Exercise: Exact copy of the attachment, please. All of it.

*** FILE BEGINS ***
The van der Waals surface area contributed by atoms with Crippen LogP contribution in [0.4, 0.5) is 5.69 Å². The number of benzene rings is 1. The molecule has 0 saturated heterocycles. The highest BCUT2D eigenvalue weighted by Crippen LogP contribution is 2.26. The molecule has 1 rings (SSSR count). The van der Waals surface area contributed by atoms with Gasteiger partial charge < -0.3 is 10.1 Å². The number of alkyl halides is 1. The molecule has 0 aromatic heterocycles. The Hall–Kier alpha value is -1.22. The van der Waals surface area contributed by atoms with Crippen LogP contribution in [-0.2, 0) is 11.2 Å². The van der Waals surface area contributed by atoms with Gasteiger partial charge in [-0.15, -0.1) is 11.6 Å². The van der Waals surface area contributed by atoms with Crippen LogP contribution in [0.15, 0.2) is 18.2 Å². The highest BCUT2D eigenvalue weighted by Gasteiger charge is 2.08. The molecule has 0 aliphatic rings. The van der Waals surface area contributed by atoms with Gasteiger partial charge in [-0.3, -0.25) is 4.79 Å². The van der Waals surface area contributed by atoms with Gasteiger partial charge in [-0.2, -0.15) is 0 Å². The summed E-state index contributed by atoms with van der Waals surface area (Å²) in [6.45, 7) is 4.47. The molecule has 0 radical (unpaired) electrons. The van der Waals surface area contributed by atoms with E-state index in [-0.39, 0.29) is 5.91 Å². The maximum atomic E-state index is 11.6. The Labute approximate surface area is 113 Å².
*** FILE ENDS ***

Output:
The van der Waals surface area contributed by atoms with Crippen LogP contribution in [0.4, 0.5) is 5.69 Å². The number of benzene rings is 1. The molecule has 0 saturated heterocycles. The highest BCUT2D eigenvalue weighted by Crippen LogP contribution is 2.26. The molecule has 1 rings (SSSR count). The van der Waals surface area contributed by atoms with Gasteiger partial charge < -0.3 is 10.1 Å². The number of alkyl halides is 1. The molecule has 0 aromatic heterocycles. The Hall–Kier alpha value is -1.22. The van der Waals surface area contributed by atoms with Crippen LogP contribution in [-0.2, 0) is 11.2 Å². The van der Waals surface area contributed by atoms with Gasteiger partial charge in [-0.15, -0.1) is 11.6 Å². The van der Waals surface area contributed by atoms with Crippen LogP contribution in [0.15, 0.2) is 18.2 Å². The highest BCUT2D eigenvalue weighted by Gasteiger charge is 2.08. The molecule has 0 aliphatic rings. The van der Waals surface area contributed by atoms with Gasteiger partial charge in [-0.3, -0.25) is 4.79 Å². The van der Waals surface area contributed by atoms with Gasteiger partial charge in [-0.2, -0.15) is 0 Å². The summed E-state index contributed by atoms with van der Waals surface area (Å²) in [6.45, 7) is 4.47. The molecule has 0 radical (unpaired) electrons. The van der Waals surface area contributed by atoms with E-state index in [-0.39, 0.29) is 5.91 Å². The maximum atomic E-state index is 11.6. The Labute approximate surface area is 113 Å².